Market trading

The opportunities and risks of financial spread betting

Spread betting on stocks or other assets ‘on margin’ or ‘with leverage’ will amplify both your gains and losses, but despite the risks the practice has become increasingly popular with retails investors in recent years.

What is spread betting?

Financial spread betting is a way for people to speculate on financial markets without owning any assets, with a spread bet in many ways similar to a derivative contract for difference (CFD). Indeed, many trading companies offer both spread bets and CFDs in parallel on the same digital platform – with the main difference between the two choices being how they are taxed and that spread bets have a set expiry date whilst CFDs do not.

Both spread bets and CFDs are considered “leveraged derivatives”, which means you have full market exposure for your position despite only needing to put down an initial deposit. This can help to maximise profits, but can also accelerate potential losses and so it is critical for investors to understand the risks before choosing either financial instrument.

How does leverage work?

The amount of leverage you are offered by a platform depends on a number of factors ranging from how risky an asset is to the size of your position. The Financial Conduct Authority (FCA), which regulates financial markets in the UK, has imposed a number of rules on the amount of leverage that can be offered to retail traders like those that use the various trading apps and platforms. Different brokers may offer different amounts of leverage, but they are all limited to work within the same FCA rules.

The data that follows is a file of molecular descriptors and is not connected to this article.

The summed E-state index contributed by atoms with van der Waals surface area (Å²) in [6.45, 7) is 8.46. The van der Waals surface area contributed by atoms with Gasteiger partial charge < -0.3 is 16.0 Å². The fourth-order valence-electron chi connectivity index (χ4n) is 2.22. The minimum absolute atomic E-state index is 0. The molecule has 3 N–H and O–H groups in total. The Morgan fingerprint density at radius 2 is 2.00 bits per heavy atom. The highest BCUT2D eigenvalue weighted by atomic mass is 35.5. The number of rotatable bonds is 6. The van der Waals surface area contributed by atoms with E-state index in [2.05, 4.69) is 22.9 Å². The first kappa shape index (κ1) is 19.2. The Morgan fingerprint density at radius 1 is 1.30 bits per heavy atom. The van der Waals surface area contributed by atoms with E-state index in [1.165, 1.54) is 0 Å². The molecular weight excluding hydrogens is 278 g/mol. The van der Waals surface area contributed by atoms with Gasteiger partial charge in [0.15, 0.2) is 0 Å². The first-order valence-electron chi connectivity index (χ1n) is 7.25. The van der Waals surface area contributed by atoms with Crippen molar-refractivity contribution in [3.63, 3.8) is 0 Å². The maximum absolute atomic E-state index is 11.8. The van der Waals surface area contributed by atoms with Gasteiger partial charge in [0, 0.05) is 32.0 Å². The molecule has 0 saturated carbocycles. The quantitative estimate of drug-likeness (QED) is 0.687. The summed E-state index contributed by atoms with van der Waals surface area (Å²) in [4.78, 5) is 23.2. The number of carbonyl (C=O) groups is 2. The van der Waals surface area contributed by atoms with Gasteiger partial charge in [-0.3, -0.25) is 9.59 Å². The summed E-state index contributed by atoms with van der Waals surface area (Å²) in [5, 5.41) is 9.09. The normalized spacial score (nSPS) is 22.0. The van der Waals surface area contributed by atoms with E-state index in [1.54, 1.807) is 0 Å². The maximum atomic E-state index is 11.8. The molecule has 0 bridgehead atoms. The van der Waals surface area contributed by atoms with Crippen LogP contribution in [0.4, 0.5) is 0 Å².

Is spread betting gambling?

Spread betting may feel quite different to a game of poker or roulette, but it is still gambling and you should be aware of the high risk of losing money rapidly due leverage. However, the good news is that because it is considered gambling any profits you make are considered gambling winnings by HMRC and unlike CFDs or other investments in stocks and shares are not subject to capital gains tax or stamp duty.

The benefit of tax-free profits has made spread betting popular in recent years, but at the same time any losses cannot be offset against future earnings for tax calculations.

What are the costs of financial spread betting?

As noted above, spread betting is considered gambling by UK tax authorities and as such any gains are tax, but there are costs involved in the transactions and trades. In general you will pay the spread charged by the broker, which is the difference between the buying and selling price of the asset. And if you hold the position overnight, you will be charged a funding charge, which is effectively the interest rate for the leveraged position, but these rates do vary between trading platforms.

What markets can you place spread bets on?

In theory it is possible to make a spread bet on almost any market, but in reality the markets are limited by the trading platforms and so the best spread betting platform to choose is the one that covers the markets you are most interested in. Nonetheless, many of the leading platforms offer options on thousands of different markets from stocks and shares around the world, to currencies, commodities, and many more. If you would like to place a bet on the price of steel or movements of Sterling against the Euro, then platforms like IG, Capital, Pepperstone, and ETX could all be good options.